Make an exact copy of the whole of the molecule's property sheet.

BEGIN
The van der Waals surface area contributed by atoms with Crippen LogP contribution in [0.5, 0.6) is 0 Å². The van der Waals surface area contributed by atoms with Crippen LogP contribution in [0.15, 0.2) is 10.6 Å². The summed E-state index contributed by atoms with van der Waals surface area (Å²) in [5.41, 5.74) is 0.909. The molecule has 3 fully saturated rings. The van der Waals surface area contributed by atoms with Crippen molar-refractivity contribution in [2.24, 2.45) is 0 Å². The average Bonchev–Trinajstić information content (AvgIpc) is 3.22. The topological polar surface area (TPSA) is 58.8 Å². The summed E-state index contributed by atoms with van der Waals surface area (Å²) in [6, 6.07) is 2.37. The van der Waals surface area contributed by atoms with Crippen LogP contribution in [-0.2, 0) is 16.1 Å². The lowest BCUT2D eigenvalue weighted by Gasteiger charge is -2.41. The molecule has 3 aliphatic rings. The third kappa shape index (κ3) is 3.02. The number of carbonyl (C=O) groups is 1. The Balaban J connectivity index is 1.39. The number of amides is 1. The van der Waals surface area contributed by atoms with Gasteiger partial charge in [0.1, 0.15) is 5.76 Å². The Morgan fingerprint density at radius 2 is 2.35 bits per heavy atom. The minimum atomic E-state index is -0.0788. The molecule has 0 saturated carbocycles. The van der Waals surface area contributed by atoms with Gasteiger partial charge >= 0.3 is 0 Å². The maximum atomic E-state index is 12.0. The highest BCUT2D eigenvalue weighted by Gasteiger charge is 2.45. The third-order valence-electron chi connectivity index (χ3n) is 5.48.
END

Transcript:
The van der Waals surface area contributed by atoms with Crippen LogP contribution in [0.5, 0.6) is 0 Å². The van der Waals surface area contributed by atoms with Crippen LogP contribution in [0.15, 0.2) is 10.6 Å². The summed E-state index contributed by atoms with van der Waals surface area (Å²) in [5.41, 5.74) is 0.909. The molecule has 3 fully saturated rings. The van der Waals surface area contributed by atoms with Crippen molar-refractivity contribution in [2.24, 2.45) is 0 Å². The average Bonchev–Trinajstić information content (AvgIpc) is 3.22. The topological polar surface area (TPSA) is 58.8 Å². The summed E-state index contributed by atoms with van der Waals surface area (Å²) in [6, 6.07) is 2.37. The van der Waals surface area contributed by atoms with Crippen LogP contribution in [-0.2, 0) is 16.1 Å². The lowest BCUT2D eigenvalue weighted by Gasteiger charge is -2.41. The molecule has 3 aliphatic rings. The third kappa shape index (κ3) is 3.02. The number of carbonyl (C=O) groups is 1. The Balaban J connectivity index is 1.39. The number of amides is 1. The van der Waals surface area contributed by atoms with Gasteiger partial charge in [0.1, 0.15) is 5.76 Å². The Morgan fingerprint density at radius 2 is 2.35 bits per heavy atom. The minimum atomic E-state index is -0.0788. The molecule has 0 saturated carbocycles. The van der Waals surface area contributed by atoms with Gasteiger partial charge >= 0.3 is 0 Å². The maximum atomic E-state index is 12.0. The highest BCUT2D eigenvalue weighted by Gasteiger charge is 2.45. The third-order valence-electron chi connectivity index (χ3n) is 5.48.